As of this morning, one British pound buys two Australian dollars. That’s right — if you were going on a holiday to England today, your spending money would effectively be halved.
The Australian dollar is also lower against the US dollar. At the time of writing, $1 is worth just $0.77. So maybe now isn’t the time to go on an online shopping spree in US stores.
But seriously, there’s more to a lower Aussie dollar than holidays and overseas purchases getting more expensive.
Why the lower dollar isn’t automatically good for business
Normally a falling Aussie dollar would be good for exporters. It would be easier for them to sell their stuff, and they’d get more dollars for it. But the world prices for the things we export — everything from metals and minerals to food — has been falling.
This has meant that a lot of the benefit of the lower Aussie dollar has been eaten up by lower prices. For example, let’s say an Aussie company exports widgets to the world. The widgets are priced in US dollars. At the start of the period, the widgets have a market value of US$1 each, and the company sells 100 of them. So they get AUD$121.95, because the exchange rate is $0.82 per US dollar.
Then the exchange rate drops to $0.77 per US dollar.
We could complicate that analogy by saying the Aussie company needs to import something that’s rising in price in order to make their widgets. But you get the picture.
Why the dollar kept falling
The Aussie dollar fell because of weak capex data released by the ABS. Capex is short for capital expenditure. It’s a set of data released by the ABS that shows how much private businesses are spending on new assets. It includes things like new buildings, other structures, and machinery.
The latest capex figures were released yesterday. They showed that total new spending is down 2.3% compared to last quarter, and 5.7% compared to last year.
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This means businesses aren’t making a lot of new purchases within Australia. Which is a sign that our local economy is slowing down.
It’s the RBA’s job to help keep the economy in good shape. So when they see signs like bad capex data, they might think about trying to do things to boost the economy. Like lowering interest rates.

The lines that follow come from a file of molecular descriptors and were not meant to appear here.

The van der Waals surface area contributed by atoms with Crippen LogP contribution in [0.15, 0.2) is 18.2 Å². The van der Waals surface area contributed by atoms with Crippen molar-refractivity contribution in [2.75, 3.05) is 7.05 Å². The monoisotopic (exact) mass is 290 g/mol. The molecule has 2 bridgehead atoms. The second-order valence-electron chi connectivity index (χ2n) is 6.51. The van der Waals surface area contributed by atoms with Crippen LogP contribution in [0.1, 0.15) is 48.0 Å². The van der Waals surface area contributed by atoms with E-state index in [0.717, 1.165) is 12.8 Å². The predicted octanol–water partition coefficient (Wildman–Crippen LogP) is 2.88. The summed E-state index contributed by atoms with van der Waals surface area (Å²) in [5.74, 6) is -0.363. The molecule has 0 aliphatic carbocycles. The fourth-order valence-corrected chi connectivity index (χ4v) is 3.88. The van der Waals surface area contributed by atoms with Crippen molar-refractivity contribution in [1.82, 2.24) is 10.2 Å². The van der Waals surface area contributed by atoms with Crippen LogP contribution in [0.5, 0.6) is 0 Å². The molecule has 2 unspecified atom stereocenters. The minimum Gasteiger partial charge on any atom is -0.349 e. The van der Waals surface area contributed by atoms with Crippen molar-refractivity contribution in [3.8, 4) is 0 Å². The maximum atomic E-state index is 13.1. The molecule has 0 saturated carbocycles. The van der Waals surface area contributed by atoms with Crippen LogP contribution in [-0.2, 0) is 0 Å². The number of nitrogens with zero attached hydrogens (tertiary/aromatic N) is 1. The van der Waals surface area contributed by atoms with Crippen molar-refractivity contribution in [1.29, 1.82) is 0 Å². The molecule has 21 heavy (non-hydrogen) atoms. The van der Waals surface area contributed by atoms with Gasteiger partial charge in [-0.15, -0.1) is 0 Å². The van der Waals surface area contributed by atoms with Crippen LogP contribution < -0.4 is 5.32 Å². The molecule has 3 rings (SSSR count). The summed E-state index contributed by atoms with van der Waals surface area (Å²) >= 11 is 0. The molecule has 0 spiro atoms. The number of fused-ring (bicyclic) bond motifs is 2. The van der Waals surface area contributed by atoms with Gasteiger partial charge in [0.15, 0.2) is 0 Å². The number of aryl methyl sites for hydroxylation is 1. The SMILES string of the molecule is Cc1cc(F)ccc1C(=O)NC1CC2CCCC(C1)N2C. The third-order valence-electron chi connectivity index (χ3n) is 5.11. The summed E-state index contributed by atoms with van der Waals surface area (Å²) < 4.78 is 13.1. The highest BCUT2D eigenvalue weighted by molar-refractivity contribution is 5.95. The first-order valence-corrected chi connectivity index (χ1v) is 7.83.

When the market has a reason to think the RBA might lower interest rates, it can mean the currency moves first. A higher interest rate usually means a higher dollar, because higher interest rates mean higher yields on investments within Australia. This is attractive to foreign investors. They have to buy the investments in Australian dollars. This drives up demand for our currency.
A lower interest rate means the opposite. So if the market expects a lower rate, they might try to beat the lower demand for our currency by selling their Aussie dollars first.
What this means for you
Unfortunately, this means you might feel the pinch of higher prices before you feel the benefit of a (potential) rate cut. Even if you’re not going on holiday or buying stuff from overseas. For example, if you’re a customer of a business that imports things from overseas (remember, that’s more expensive when the dollar is lower). You might notice that their prices are higher, or that they have fewer sales and specials.
Or, if you’re an investor in a business that needs to import its inputs from overseas — if the business is paying higher prices for its inputs, it might be less profitable.
If you’re watching anxiously — for whichever reason — you might just have to wait until the next interest rate decision to see how you’ll be affected.
Contributor, Money Morning
PS: A lower dollar doesn’t affect all companies equally. Some companies are more influenced by other factors. If these other factors are positive, it doesn’t matter if the dollar is down.
In his report ‘The Five Best ASX Stocks for 2015’, Kris Sayce talks about five companies he believes will do well because of factors outside the dollar. Read this report and you’ll learn:
- Why rising consumer confidence could see one underperforming Aussie retailer bounce back in 2015
- Why a low oil price could do wonders for a downtrodden household stock
- How one big miner could take off on the back of a recovering iron ore price